Marketing & consumer law
While marketing and consumer laws provide trade mark owners with a mechanism to enforce their intellectual property rights, care must be taken not to fall foul of these laws when providing goods and services.
In Australia and New Zealand, considerable use of a trade mark in the market place will afford the owner enforceable rights to that trade mark, whether it is registered or not. These rights (often referred to as common law rights) are governed by marketing and consumer laws including The Fair Trading Act and the tort of passing off.
Reliance on common law rights requires the owner to establish that its unregistered trade mark has acquired a reputation, and that there has been customer confusion arising from a misrepresentation. Only then can owners bring an action for passing off or under the Fair Trading Act.
The Fair Trading Act 1986
The Fair Trading Act 1986 is designed to protect consumers against misleading and deceptive conduct in the course of trade, although anyone may make a claim under this legislation including trade competitors. The Fair Trading Act is useful as an alternative course of action if you have an unregistered trade mark that is used in New Zealand, or where damage cannot be proved.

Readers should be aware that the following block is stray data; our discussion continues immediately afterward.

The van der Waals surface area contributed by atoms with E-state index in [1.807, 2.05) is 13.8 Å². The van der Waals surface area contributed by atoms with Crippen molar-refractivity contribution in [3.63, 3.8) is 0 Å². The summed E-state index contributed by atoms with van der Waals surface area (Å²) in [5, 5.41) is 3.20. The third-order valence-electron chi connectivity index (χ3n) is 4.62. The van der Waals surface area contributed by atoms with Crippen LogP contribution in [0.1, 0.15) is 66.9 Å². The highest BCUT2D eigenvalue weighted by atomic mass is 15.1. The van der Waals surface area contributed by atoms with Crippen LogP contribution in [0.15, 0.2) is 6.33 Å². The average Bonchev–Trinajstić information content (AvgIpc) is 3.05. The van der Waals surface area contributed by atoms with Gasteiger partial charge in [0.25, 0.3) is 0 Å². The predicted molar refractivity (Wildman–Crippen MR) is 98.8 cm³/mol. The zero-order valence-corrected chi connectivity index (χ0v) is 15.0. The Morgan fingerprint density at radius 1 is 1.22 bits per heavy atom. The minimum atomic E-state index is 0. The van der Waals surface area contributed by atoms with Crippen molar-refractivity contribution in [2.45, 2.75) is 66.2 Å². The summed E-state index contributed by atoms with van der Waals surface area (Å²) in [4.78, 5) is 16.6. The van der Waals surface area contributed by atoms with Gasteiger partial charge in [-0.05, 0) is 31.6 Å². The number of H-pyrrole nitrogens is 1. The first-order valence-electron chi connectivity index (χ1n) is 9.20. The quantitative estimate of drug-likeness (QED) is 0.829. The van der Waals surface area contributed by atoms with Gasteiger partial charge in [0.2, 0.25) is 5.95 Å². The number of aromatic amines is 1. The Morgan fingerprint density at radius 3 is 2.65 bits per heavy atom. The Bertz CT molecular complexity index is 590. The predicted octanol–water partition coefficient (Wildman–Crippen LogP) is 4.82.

Although not consumer focussed, passing off aims to protect the goodwill and reputation developed by a business. It stops a trader misrepresenting goods or services as being those of another, or having some association or connection with another trader. Unlike a Fair Trading Act action, it is necessary to show that damage has been caused or is likely to be caused under passing off.
Fair Trading Act and passing off claims are often made together. They frequently form part of a broader case in a trade mark opposition at the intellectual property office or in a trade mark, patent or copyright infringement case before the courts.
Our trade mark specialists and dispute resolution lawyers are experienced in advising on Fair Trading Act, Australian Consumer Law, and passing off issues, as well as sending cease and desist letters to alleged rights infringers, and filing court proceedings including injunctions where necessary.